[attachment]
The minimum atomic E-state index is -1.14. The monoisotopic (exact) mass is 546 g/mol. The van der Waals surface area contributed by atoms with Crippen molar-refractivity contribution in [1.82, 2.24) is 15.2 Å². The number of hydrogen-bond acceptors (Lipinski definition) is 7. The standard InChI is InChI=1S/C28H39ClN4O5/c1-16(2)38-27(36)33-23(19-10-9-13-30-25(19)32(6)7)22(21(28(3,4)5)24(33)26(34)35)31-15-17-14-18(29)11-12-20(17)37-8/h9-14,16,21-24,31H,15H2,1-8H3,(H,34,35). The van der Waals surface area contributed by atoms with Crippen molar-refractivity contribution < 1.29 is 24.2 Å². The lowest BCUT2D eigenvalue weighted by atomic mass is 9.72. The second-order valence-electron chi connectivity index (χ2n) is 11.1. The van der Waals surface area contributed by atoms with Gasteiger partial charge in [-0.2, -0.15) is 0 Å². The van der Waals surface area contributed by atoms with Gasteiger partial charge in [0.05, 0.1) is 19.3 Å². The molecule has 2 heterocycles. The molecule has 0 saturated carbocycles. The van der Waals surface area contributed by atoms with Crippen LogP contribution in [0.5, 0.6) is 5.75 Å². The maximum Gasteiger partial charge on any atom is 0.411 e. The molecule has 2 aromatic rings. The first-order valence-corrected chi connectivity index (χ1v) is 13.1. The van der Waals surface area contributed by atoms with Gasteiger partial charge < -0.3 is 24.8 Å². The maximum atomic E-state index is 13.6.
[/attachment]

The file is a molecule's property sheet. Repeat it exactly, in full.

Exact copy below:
The minimum atomic E-state index is -1.14. The monoisotopic (exact) mass is 546 g/mol. The van der Waals surface area contributed by atoms with Crippen molar-refractivity contribution in [1.82, 2.24) is 15.2 Å². The number of hydrogen-bond acceptors (Lipinski definition) is 7. The standard InChI is InChI=1S/C28H39ClN4O5/c1-16(2)38-27(36)33-23(19-10-9-13-30-25(19)32(6)7)22(21(28(3,4)5)24(33)26(34)35)31-15-17-14-18(29)11-12-20(17)37-8/h9-14,16,21-24,31H,15H2,1-8H3,(H,34,35). The van der Waals surface area contributed by atoms with Crippen molar-refractivity contribution < 1.29 is 24.2 Å². The lowest BCUT2D eigenvalue weighted by atomic mass is 9.72. The second-order valence-electron chi connectivity index (χ2n) is 11.1. The van der Waals surface area contributed by atoms with Gasteiger partial charge in [-0.2, -0.15) is 0 Å². The van der Waals surface area contributed by atoms with Gasteiger partial charge in [0.05, 0.1) is 19.3 Å². The molecule has 2 heterocycles. The molecule has 0 saturated carbocycles. The van der Waals surface area contributed by atoms with Crippen LogP contribution in [0.5, 0.6) is 5.75 Å². The maximum Gasteiger partial charge on any atom is 0.411 e. The molecule has 2 aromatic rings. The first-order valence-corrected chi connectivity index (χ1v) is 13.1. The van der Waals surface area contributed by atoms with Gasteiger partial charge < -0.3 is 24.8 Å². The maximum atomic E-state index is 13.6.